Though such an overclock would be possible with the stock cooler, Scan has played it safe and gone with something a little beefier. Arctic Cooling’s Freezer 7 Pro V2 does a good job of preventing your CPU from turning into toast (we measured a maximum of 70 degrees) and is configured to send the hot air straight to the case’s rear exhaust fan, leaving the system’s insides relatively cool.

For memory duties four gigabytes is the norm nowadays and as much as all but the most demanding games will use. In Scan’s case it has filled two of the motherboard’s available four slots with Corsair-branded XMS3 1,600MHz DDR3 memory, which look great with their black heatspreaders.

Speaking of the motherboard, as mentioned earlier it’s a mini-ATX affair based on Intel’s new H57 chipset. Gigabyte has gone for an attractive blue and white colour scheme, with a small metal cooling block over the northbridge. As far as slots go you get two PCI-Express x16 slots supporting ATI’s CrossFire technology (with each card getting x8 bandwidth), allowing you to add a second video card at a later date. In case you were wondering, the 400W Corsair non-modular power supply should be able to handle a second HD 5770 without any problems.

In addition to the outdated EIDE HDD and floppy connectors the motherboard also sports five SATA ports, four of which are occupied by pre-routed cables allowing you to add either an optical or hard drive to the installed models. At least as far as permanent storage is concerned you might end up doing this rather quickly too, as games take up a lot of space and the 500GB provided by the 7,200rpm Samsung Spinpoint F3 is a bit stingy these days.

As always the highlight of any gaming PC is going to be its graphics card, and while not the top of ATI’s line, as part of the 5,000-series the XFX HD 5770 does offer the best feature set on the market and won our coveted Recommended Award by offering excellent performance for its price. Most important for gamers among its features is of course DirectX11 support, which is likely to gain wider support than its predecessor did. ATI’s Eyefinity technology, meanwhile, will let you hook up three monitors out of the box, though anyone who can afford that setup can probably afford a better PC too.

As expected, the 64-bit version of Windows 7 Home Premium is the OS of choice. It’s a very clean install with some benchmarking and burning-in tools the only installed applications and a very dull Scan wallpaper as the default background.

But now to the big question: how does this affordable gaming system actually perform in games? Most titles are handled with ease as long as you don’t go beyond Full HD resolution; for instance, Call of Duty 4 on maximum detail returned a silky 98fps at 1,920 x 1,200. Crysis in DirectX10 posed more of a challenge, and to get a really smooth gaming experience on high detail we had to drop the resolution down to 1,680 x 1,050 (for an average of 33.15fps) but it’s still a very respectable show for a machine of this price.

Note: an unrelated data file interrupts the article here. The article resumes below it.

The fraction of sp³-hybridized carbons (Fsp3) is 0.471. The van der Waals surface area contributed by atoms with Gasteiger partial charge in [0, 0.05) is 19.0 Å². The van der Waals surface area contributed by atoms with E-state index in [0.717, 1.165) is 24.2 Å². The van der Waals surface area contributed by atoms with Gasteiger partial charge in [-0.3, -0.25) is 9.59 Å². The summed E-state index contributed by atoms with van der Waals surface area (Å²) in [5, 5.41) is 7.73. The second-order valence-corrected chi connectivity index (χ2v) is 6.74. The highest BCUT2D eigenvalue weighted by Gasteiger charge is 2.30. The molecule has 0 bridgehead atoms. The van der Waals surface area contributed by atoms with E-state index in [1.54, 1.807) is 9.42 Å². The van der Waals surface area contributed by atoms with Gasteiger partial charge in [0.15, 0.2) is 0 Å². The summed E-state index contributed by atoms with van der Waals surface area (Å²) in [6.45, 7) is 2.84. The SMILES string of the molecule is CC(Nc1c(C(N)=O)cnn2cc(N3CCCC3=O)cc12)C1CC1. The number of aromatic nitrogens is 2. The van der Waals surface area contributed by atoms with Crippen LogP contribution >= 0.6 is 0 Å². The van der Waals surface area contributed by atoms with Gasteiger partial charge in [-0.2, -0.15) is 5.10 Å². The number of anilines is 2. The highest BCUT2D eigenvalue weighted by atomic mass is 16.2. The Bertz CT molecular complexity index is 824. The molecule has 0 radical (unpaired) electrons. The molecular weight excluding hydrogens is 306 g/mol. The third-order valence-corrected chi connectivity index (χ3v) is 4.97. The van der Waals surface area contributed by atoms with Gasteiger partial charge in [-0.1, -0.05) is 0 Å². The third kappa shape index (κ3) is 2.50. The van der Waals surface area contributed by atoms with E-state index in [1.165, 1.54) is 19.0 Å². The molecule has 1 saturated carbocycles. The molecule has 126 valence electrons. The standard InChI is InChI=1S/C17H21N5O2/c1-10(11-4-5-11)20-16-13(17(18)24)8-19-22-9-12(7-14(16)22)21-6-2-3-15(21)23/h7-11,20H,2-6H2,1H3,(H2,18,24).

DirectX11-compatible titles are where this card has a real chance to flex its muscles though, as demonstrated by the excellent result it achieved in Stalker: Call of Pripyat; an 63.5fps average on Ultra Detail at 1,920 x 1,200 is nothing to sniff at.

Looking now at value, the most interesting comparison is with CyberPower’s £600 Infinity i5 Hercules SE, which offers a better processor for less money. However, the overclock Scan has applied more than negates the Core i5’s advantage, except in heavily multi-threaded applications where the latter’s four physical cores still give it the upper hand – and of course the Core i5 750 is an excellent overclocker too.

Regardless, the simple fact of the matter is that graphics rule and here the £702.65 Scan also beats the CyberPower thoroughly, though admittedly it’s only a £50 upgrade to equip the i5 Hercules SE with an HD 5770. Also, prices have changed since we reviewed that system, so now a similarly-specified Cyberpower PC (with its Core i3 overclocked to between 3,600 and 3,900MHz) will set you back around the same. Obviously the Scan will still be faster and we like the company’s use of a fully-featured mini-ATX board, but the biggest differentiating factor will be warranties, with Scan offering one year on-site plus another year standard and free lifetime phone support, while CyberPower gives you three years standard and free lifetime phone support – of those we prefer Scan’s option as on-site is obviously far more convenient.

Another interesting option is currently offered by Dell, which has a Studio XPS running a Core i5 650 at 3.2GHz stock, with 6GB of 1066MHz DDR3 RAM, the same HD 5770 graphics card and 2TBs-worth of hard drive space for just £719! However, if you do possibly see yourself doing some upgrading of your own down the line, the proprietary nature of the Dell system will severely limit what you can do, with the main drawback being its apparent lack of CrossFire support.


An impressively overclocked system with a good balance of components, Scan’s 3XS i3 OC Gaming PC provides decent performance for the price.

Addendum – 01/02/10: The Dell Studio XPS mentioned above has gone up to £809 since time of writing, and we originally thought the warranty on Scan’s system was inferior to what it turned out to be. As the 3XS i3 was a borderline eight in value to begin with, we have upped its value score (and therefore overall score) to reflect this.

Trusted Score

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Score in detail

  • Value 8
  • Features 8
  • Performance 8
  • Design 6